Coincidentally, just after writing about my visit to Kibbutz Ein Harod, I picked up a library copy of Amos Kenan’s 113-page novella The Road to Ein Harod, published in Hebrew in 1984 and in English (translated by M. Hutzpit for Al Saqi Books, in London) two years later. The book really doesn’t have much to say about Ein Harod or the kibbutz movement. In fact, The Road to Ein Harod is a surreal, savage and satirical dystopian misadventure, like Cormac McCarthy’s The Road or other post-apocalyptic escape narratives.
In this case, the book’s first-person narrator, an older Jewish soldier who fought in the War of 1948, describes tuning his radio late one night and catching an urgent message that begins: “This is Radio Free Ein Harod calling.” We never find out exactly what has happened, but the narrator (and later the reader) figure out that some sort of military coup d’etat has taken over Israel and is enforcing a brutal martial law in the midst of civil war. Enemies of the coup, including artists and intellectuals, are being rounded up or shot on sight.
The narrator eludes capture, hides in his attic, swims to Jaffa, and then begins a long journey by night in the seemingly futile hope of evading army patrols and reaching his family and what he believes is the last outpost of democracy and resistance: Kibbutz Ein Harod. On the way, he befriends an Arab refugee—they decide to delay killing each other and cooperate instead—and captures a brigadier general and his mistress as hostages. (One of the odd jokes is that almost every male character is named Rafi: the narrator, the general, the general’s driver, even the Arab’s Hebrew code name.)
Throughout his nightmarish, shadowy midnight journey of cat and mouse, the narrator reflects on his days as a soldier in the War of Independence—he still knows how to kill when necessary—and the legacy of violence that haunts his life and his homeland. “Yes,” he thinks, “the punishment we inflict on the victim of our oppression is to lead him to oppress others and to deprive him of awareness of it.”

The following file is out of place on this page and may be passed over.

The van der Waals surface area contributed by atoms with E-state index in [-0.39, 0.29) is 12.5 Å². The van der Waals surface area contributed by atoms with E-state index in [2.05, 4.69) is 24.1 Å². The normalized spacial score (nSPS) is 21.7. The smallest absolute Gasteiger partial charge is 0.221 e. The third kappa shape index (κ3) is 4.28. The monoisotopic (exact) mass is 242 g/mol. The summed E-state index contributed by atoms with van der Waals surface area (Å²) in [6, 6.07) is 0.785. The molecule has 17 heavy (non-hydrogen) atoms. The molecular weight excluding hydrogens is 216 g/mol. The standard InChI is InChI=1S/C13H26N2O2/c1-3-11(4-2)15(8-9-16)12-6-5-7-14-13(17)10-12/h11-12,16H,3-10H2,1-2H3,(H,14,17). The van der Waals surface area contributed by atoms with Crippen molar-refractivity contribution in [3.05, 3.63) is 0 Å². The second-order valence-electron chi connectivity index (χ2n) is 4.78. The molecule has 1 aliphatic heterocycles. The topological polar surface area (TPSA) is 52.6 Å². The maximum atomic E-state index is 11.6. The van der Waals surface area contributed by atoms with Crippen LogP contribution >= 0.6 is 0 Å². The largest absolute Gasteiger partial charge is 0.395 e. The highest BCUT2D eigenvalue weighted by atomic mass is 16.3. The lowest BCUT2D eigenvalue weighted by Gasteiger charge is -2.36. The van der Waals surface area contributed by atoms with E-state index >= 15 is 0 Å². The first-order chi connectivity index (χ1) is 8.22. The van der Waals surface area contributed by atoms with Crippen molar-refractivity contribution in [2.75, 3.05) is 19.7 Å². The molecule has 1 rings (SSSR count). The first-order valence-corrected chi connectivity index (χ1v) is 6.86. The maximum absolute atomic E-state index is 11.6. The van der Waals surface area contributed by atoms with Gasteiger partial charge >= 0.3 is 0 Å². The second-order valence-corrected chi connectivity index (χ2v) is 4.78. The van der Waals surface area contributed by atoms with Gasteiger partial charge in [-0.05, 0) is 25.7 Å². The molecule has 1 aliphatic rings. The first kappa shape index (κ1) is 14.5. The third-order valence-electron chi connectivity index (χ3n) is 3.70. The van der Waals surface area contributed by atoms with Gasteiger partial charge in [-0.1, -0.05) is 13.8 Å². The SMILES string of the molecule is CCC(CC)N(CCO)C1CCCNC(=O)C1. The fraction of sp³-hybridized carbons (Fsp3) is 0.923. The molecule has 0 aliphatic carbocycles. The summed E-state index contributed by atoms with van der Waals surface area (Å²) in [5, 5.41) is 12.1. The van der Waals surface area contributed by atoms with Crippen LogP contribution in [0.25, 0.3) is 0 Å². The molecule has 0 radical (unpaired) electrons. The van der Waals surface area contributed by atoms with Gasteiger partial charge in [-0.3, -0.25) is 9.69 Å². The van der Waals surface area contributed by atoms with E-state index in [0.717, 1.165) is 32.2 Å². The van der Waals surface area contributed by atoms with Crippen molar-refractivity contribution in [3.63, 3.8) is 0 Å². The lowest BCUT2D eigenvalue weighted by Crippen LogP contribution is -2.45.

Their escape route leads north toward Megiddo, the biblical ground zero of Armageddon—the end of the world—and an archaeological site just south of Kibbutz Mishmar HaEmek. But before they can cross the Jizreel Valley, the refugees are cornered within a labyrinth of caverns by the sinister General of the Northern Command, a leader of the coup who shares with General Rafi an embarrassing secret about their time as captive young soldiers together in Syria. And then the book gets even weirder.
The General of the Northern Command takes the narrator back to a secret hideout, like the command-post of a super-villain, where he plans to enact his master plan (based on the writings of the “great military theorist Amos Kenan”) to go back in time and change Jewish history by refighting old wars and preventing the destruction of the Temple and the Spanish Inquisition. “The essential point is that History cannot be corrected after the fact,” he tells the narrator. “If you want to change the course of history, what you have to do is not foresee it in advance but fuck it from behind, in accordance with the doctrine of retroaction.”